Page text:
DOMAINE D’ARBOUSSET LIRAC ROUGE 2015 SRP $15
Lilac AOC; organic
Grape varieties: 70% Grenache, 10% each Syrah, Mourvèdre, Cinsault
sample for my review consideration
Gérald Lafont consults for more than 40 prestigious wineries in the region, but his real passion is in Lirac where he organically farms two plots of clay, limestone, sand and gales rouléts: a small 6.1 acres that includes 50 year old Grenache vines he inherited from his father located in Saint-Laurent-des-Arbres and a second plot of 40-45 year-old Grenache, Syrah, Mourvèdre and Cinsault located on a plateau.
Hand-harvesting expresses their terroir. The grapes are destemmed and fermented in concrete vats using only indigenous yeast for three weeks with gentle pumpovers and racking. Most of the wine matures in concrete and the remaining 30% in demi-muids for 18 months.
- Color: Dense with a slight translucency, garnet, ruby, rosey coral ring.
- Nose: Pomegranate, cranberry, wet stone, wet river or mossy stone, fennel, licorice.
- Palate: Tart red fruit, not really cherry, more berries and currants, maybe plum, bright tannins, tannins and acidity in the front of the palate, anise, lingering finish.
- Pairing: They suggest pairing with lamb tajine or slow-cooked ribs and truffled mashed potatoes — and we could totally see how rich lamb would work with this wine.
Pairing: Very nice with the pate as it enhances the herbaciousness of the wine, and played well with the triple cream brie cheeses that were on the cheese plate. I enjoyed the finish of this wine and really liked it with the d’affonise cheese and could see this as a versatile wine to bring to Thanksgiving wine. The chicken went well, so a roast chicken would also be fantastic. Cornish game hen??? The earthiness of the risotto was fabulous with the wine. The root veggies in the chicken are also very nice together. We were aware of the high alcohol on the nose. While this wine was good with the chicken, going well with the herbs, it was over the top with the mushroom risotto.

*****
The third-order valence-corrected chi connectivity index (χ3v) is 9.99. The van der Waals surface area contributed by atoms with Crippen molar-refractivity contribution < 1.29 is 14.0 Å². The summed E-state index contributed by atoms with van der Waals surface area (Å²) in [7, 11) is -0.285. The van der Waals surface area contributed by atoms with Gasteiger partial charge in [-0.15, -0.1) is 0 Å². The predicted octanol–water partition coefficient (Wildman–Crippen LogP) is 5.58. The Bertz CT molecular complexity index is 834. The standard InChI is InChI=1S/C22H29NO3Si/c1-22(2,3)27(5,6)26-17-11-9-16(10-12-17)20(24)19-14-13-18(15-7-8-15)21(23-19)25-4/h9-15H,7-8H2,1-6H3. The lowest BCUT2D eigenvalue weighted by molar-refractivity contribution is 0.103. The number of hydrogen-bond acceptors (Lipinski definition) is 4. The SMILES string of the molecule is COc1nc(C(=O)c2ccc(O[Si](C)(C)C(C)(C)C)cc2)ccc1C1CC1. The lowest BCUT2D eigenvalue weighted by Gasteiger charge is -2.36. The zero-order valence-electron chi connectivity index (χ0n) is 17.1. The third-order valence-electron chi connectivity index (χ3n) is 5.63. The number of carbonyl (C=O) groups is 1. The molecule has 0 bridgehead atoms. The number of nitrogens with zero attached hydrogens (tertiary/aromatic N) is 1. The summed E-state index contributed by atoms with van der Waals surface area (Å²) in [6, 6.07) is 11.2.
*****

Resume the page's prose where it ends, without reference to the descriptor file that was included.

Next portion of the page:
I’m not really a big carrot lover, but cooked with the brandy and the mushroom and the liquid the carrots are lovely and especially with this wine.
Sue wasn’t sure that this would work with the dessert course, but it does: the goat cheese in the tart (maybe the gaminess of the cheese) works well with the earth of the cheese.
CHATEAU D’AQUÉRIA LIRAC ROUGE 2015 SRP $24
Lilac AOC; Alcohol: 14.4%; Soil: Limestone, sand and clay
Grape varieties: 50% Grenache, 25% each Syrah and Mourvèdre
sample for my review consideration
Over four hundred years ago, at the end of the 16th century, monks from the Abbey of Villeneuve-les-Avignon transferred a large tract of land to the Count of Aquaria — and Château d’Aquaria was born and wine’s been made there ever since.
Jean Olivier purchased the estate in 1919 and his son-in-law Paul de Bez took over in 1943. Today a third generation of the Olivier family owns and operates the estate: grandsons Vincent makes the wines and Bruno does sales and marketing in a winery that was renovated in the 1980s.
After destemming and a gentle crush, each variety is vinified separately and then ferments for three weeks in tank with frequent racking to extract flavor. The pressed wine is blended, then 30% of the wine ages in French oak barrels for 8-10 months.
- Color: Nice bright translucency to this wine, ruby red with a plum ring.